Did you know that almost 65% of a company’s business comes from repeat customers?
It's no secret that the most successful businesses don’t just dedicate time and money to bringing in new customers, but also to keeping the ones they already have. And those that have figured out how to keep customers coming back often see an immediate increase in revenue. In fact, returning customers spend an extra 33% more than new ones.
So, how can you encourage customers to come back?
We think the best route is creating a customer loyalty programme. But it’s not just large corporations that can benefit from loyalty schemes. In fact, any company that relies on repeat customers can implement a scheme and use it to their advantage.
Let’s look at some of the best customer loyalty programmes that have worked wonders, to get you feeling inspired.
As part of its loyalty programme, Starbucks customers are rewarded based on how much they spend, rather than how often they visit. For every £1 spent, three stars are earnt – and 150 stars equals a free drink.
And it’s clear that offering this points-based incentive is a great way of keeping customers coming back for more, since 21% of customers come back for a second visit within three days – and 10% are extremely loyal, coming back within 24 hours.
But creating a scheme like Starbucks’ doesn’t have to be complicated or cost the earth. While it’s true that Starbucks offers a ‘rewards’ app to allow customers to track their Stars, you can consider getting started with a simple card and stamp.
At the most basic level, loyalty programmes are incentive-based. But the Body Shop’s ‘Love Your Body Club’ takes its programme in a different direction. Known as a force for good, the club is a community that helps customers make a positive impact on society and the world.
The club has an incentive scheme just like other loyalty programmes, but the difference is that members can either use the points earned each time they shop, or donate them to charity. For every £1 spent, they receive 10 points and for every 500 points earned, they’re automatically rewarded with a £5 voucher. Not to mention, a free £5 voucher on their birthday, prizes and early access to new products.
The charity element here doesn’t only let customers do good for simply shopping, but shows them The Body Shop is committed to supporting charitable causes too. And helping customers feel like they’re making a difference is a sure-fire way to build a loyal following that recommends you to friends and family.
The success of the ‘Love Your Body Club’ is partly due to the fact that it perfectly aligns with The Body Shop’s ethos and positioning. When considering this type of loyalty programme for your business, make sure to think about whether this makes sense in the context of your customer or product offering - to avoid looking ingenuine.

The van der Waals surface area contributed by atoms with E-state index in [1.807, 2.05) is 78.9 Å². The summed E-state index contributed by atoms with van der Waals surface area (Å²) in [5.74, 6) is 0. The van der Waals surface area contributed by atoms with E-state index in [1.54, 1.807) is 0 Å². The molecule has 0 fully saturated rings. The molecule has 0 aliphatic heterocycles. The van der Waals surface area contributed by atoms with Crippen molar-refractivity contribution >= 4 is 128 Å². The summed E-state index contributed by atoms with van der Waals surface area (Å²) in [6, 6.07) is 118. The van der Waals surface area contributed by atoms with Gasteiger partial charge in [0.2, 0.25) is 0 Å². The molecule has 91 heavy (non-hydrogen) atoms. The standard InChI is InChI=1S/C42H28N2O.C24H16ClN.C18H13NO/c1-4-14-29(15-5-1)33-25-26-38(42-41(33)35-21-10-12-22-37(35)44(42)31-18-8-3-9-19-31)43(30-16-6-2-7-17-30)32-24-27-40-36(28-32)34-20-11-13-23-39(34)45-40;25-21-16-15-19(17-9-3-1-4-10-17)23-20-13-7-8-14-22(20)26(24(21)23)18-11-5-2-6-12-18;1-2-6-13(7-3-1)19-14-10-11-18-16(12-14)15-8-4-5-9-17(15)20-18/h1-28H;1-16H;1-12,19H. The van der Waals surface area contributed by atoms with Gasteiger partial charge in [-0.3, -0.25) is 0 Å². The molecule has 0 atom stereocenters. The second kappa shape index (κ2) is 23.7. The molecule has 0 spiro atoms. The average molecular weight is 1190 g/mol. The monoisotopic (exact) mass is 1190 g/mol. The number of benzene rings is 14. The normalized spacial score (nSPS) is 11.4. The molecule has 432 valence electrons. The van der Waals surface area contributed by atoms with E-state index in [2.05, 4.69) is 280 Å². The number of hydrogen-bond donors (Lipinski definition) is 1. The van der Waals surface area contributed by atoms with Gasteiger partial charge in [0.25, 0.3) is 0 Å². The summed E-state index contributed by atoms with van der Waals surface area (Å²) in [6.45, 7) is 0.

For Nike, loyalty programmes are more than points and discounts. With a Nike membership, users gain access to exclusive perks, with a personalised website for each individual. Plus, loyal customers get gifts on their birthdays and on the anniversary of their membership.
Nike’s loyalty programme is proof that incentivising customer loyalty can encourage spending. After all, with access to free shipping, exclusive styles, and invites to exclusive events, workshops and workouts, it’s not surprising that Nike members spend three times more than non-members.
The most innovative loyalty schemes take focus away from getting customers to spend more. Instead, they are connected to your products and focus on creating value for customers. For example, if you were a small pet shop, offering free dog treats could be a real winner.
H&M’s Garment Collecting programme lets customers swap a bag of old clothes, from anywhere, for a voucher of store credit. The fashion powerhouse either reuses, repairs or recycles the items, letting customers feel they’re doing their bit for sustainability, and getting something free in return. And it goes without saying that most customers will go on to spend more in-store, using their voucher towards a bigger purchase.
While giving away free credit might not be feasible for your business just yet, H&M’s programme shows the power of helping your customer feel good and do good. If you can find a way to do this, you’ll increase loyalty and keep them coming back for more.
Want to replicate these examples in your own loyalty programme? Community and exclusivity should be at the core of your strategy.
While old-school loyalty cards still have their place, an innovative rewards programme that shows customers your gratitude is an easy way to increase repeat purchases. Do it right and customers who feel valued will keep coming back; they’ll spend more, refer you to others and try new products.
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